While there is always a bit of magic that surrounds the theater, sometimes a production can take on a greater meaning.
Students in Brookville High School’s Advanced Acting class learned this while rehearsing “Stroke Static,” the competition piece they will present to the community on Tuesday ahead of this year’s Virginia Theatre Association Conference.
“I love how we get to do all these things for the community and with the community,” says junior Jessie Blanks. “To really get involved, and realize that this isn’t something that’s school specific, and it’s not something that’s specific to our program or our lives.”
A one-act written by Lindsay Price, “Stroke Static” delivers an emotional portrayal of dementia, taking us inside the mind of Russ (played by junior Nick Sahadak), an 83-year-old nursing home resident struggling with the disease.
“He’s battling between the present and then also his past,” says Megan Emanuel, director of Brookville’s theater program. “It shows how it affects those that are around him.”
Emanuel knows the challenges families face when a loved one is diagnosed with dementia. Her grandmother had the disease when she died in 2001.
“I watched my mom as a caretaker,” says Emanuel. “... So it was part of my reality for several years when I was a teenager.”
She’s not the only one. According to the World Health Organization, 50 million people are living with dementia, the overall term given to diseases characterized by a decline in cognitive function.
In the U.S. alone, 5.8 million adults have Alzheimer’s disease, the most common cause of dementia.
Because of the prevalence of dementia, Emanuel felt the story at the heart of “Stroke Static” was one her students could connect with while also providing them with a challenge.
“As a teenager having to play an 80-, 90-year-old person, that’s tough,” says Emanuel. “It’ll push them.”
To help her students gain a better understanding about how dementia affects individuals, Emanuel took the class to Heritage Green Assisted Living and Memory Care, where they spent time decorating pumpkins with the residents.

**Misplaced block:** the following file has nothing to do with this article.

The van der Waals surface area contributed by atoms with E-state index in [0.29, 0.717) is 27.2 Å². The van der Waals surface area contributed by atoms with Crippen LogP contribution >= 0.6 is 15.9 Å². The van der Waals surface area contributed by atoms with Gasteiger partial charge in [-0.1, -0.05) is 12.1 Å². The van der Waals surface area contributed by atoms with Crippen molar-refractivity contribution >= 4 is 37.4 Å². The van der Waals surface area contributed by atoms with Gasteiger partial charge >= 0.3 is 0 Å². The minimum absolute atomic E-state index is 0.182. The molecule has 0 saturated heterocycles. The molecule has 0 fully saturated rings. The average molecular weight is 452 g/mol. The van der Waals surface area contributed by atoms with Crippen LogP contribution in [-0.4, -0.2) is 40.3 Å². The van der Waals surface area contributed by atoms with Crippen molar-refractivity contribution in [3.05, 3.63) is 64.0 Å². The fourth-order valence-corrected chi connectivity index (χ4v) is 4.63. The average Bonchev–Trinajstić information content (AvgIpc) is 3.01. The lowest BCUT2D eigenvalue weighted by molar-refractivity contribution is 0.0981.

“It definitely added such another element to it,” says senior Lydia Price, who plays Russ’ caretaker, Carmel. “I was actually able to talk to the nurses at the facility and be able to know what they wear, what their day is like, how they react when a patient loses control.”
Visiting Heritage Green proved so meaningful that Emanuel and her students are planning a second trip, even though they will be finished with “Stroke Static” by then.
“We definitely want to go back and be able to love on them some more,” says Price, “spend more time with them, get to know them better, get to know them as [people] rather than it being, ‘Oh, this is a class trip.’”
The majority of the cast also participated in this year’s Lynchburg Walk to End Alzheimer’s on Oct. 12, which was attended by about 600 people.
“Just going there and seeing all those people, and all the different colored flowers [which represent their connection to the disease] that people were holding was just very inspiring and humbling,” says Blanks, whose grandmother suffers from Alzheimer’s and now lives with her family.
Tying community service to working on “Stroke Static” has brought a different kind of energy to her class and made them think in a different way, says Emanuel.
She hopes this empathy and awareness continues even after their run at VTA.
“Yeah, at the end of the day, we’d love to win,” says Emanuel, “but if we don’t, look how much they’ve learned and how much good they’ve done.”